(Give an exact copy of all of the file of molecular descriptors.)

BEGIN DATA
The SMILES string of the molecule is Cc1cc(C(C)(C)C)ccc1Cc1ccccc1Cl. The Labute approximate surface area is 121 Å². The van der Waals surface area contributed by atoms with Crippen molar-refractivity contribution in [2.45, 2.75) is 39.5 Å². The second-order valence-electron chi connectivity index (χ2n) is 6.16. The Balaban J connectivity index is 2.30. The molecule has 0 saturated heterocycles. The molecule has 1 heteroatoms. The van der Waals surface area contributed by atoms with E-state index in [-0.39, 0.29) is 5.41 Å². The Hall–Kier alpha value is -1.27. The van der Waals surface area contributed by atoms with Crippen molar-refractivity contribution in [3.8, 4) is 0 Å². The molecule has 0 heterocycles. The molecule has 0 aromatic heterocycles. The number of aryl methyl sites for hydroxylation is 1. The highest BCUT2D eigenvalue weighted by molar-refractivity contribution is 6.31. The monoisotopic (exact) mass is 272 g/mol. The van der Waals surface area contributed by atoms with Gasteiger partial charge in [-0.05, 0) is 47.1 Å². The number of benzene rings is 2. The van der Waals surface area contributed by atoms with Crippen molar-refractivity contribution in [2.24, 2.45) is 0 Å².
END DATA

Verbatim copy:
The SMILES string of the molecule is Cc1cc(C(C)(C)C)ccc1Cc1ccccc1Cl. The Labute approximate surface area is 121 Å². The van der Waals surface area contributed by atoms with Crippen molar-refractivity contribution in [2.45, 2.75) is 39.5 Å². The second-order valence-electron chi connectivity index (χ2n) is 6.16. The Balaban J connectivity index is 2.30. The molecule has 0 saturated heterocycles. The molecule has 1 heteroatoms. The van der Waals surface area contributed by atoms with E-state index in [-0.39, 0.29) is 5.41 Å². The Hall–Kier alpha value is -1.27. The van der Waals surface area contributed by atoms with Crippen molar-refractivity contribution in [3.8, 4) is 0 Å². The molecule has 0 heterocycles. The molecule has 0 aromatic heterocycles. The number of aryl methyl sites for hydroxylation is 1. The highest BCUT2D eigenvalue weighted by molar-refractivity contribution is 6.31. The monoisotopic (exact) mass is 272 g/mol. The van der Waals surface area contributed by atoms with Gasteiger partial charge in [-0.05, 0) is 47.1 Å². The number of benzene rings is 2. The van der Waals surface area contributed by atoms with Crippen molar-refractivity contribution in [2.24, 2.45) is 0 Å².